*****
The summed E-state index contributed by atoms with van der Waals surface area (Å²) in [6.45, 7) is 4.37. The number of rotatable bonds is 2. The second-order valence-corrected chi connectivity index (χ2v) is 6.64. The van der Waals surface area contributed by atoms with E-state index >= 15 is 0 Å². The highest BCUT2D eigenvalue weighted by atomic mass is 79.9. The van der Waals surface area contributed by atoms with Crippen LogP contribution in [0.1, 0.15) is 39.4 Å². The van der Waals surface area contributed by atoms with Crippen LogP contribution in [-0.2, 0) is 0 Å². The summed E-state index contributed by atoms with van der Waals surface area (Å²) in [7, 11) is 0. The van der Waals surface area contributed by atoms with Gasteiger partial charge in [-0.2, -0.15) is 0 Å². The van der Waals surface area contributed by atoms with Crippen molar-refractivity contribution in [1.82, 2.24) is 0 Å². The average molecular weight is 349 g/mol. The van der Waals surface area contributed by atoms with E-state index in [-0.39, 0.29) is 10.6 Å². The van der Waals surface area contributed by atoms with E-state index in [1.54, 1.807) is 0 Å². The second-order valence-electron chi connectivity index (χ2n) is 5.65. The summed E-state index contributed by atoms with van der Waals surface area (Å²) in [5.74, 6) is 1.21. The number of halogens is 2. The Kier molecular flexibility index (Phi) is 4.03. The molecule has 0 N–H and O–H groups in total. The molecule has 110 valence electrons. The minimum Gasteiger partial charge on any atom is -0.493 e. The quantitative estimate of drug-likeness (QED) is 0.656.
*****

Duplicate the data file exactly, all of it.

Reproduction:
The summed E-state index contributed by atoms with van der Waals surface area (Å²) in [6.45, 7) is 4.37. The number of rotatable bonds is 2. The second-order valence-corrected chi connectivity index (χ2v) is 6.64. The van der Waals surface area contributed by atoms with E-state index >= 15 is 0 Å². The highest BCUT2D eigenvalue weighted by atomic mass is 79.9. The van der Waals surface area contributed by atoms with Crippen LogP contribution in [0.1, 0.15) is 39.4 Å². The van der Waals surface area contributed by atoms with Crippen LogP contribution in [-0.2, 0) is 0 Å². The summed E-state index contributed by atoms with van der Waals surface area (Å²) in [7, 11) is 0. The van der Waals surface area contributed by atoms with Gasteiger partial charge in [-0.2, -0.15) is 0 Å². The van der Waals surface area contributed by atoms with Crippen molar-refractivity contribution in [1.82, 2.24) is 0 Å². The average molecular weight is 349 g/mol. The van der Waals surface area contributed by atoms with E-state index in [-0.39, 0.29) is 10.6 Å². The van der Waals surface area contributed by atoms with E-state index in [1.54, 1.807) is 0 Å². The second-order valence-electron chi connectivity index (χ2n) is 5.65. The summed E-state index contributed by atoms with van der Waals surface area (Å²) in [5.74, 6) is 1.21. The number of halogens is 2. The Kier molecular flexibility index (Phi) is 4.03. The molecule has 0 N–H and O–H groups in total. The molecule has 110 valence electrons. The minimum Gasteiger partial charge on any atom is -0.493 e. The quantitative estimate of drug-likeness (QED) is 0.656.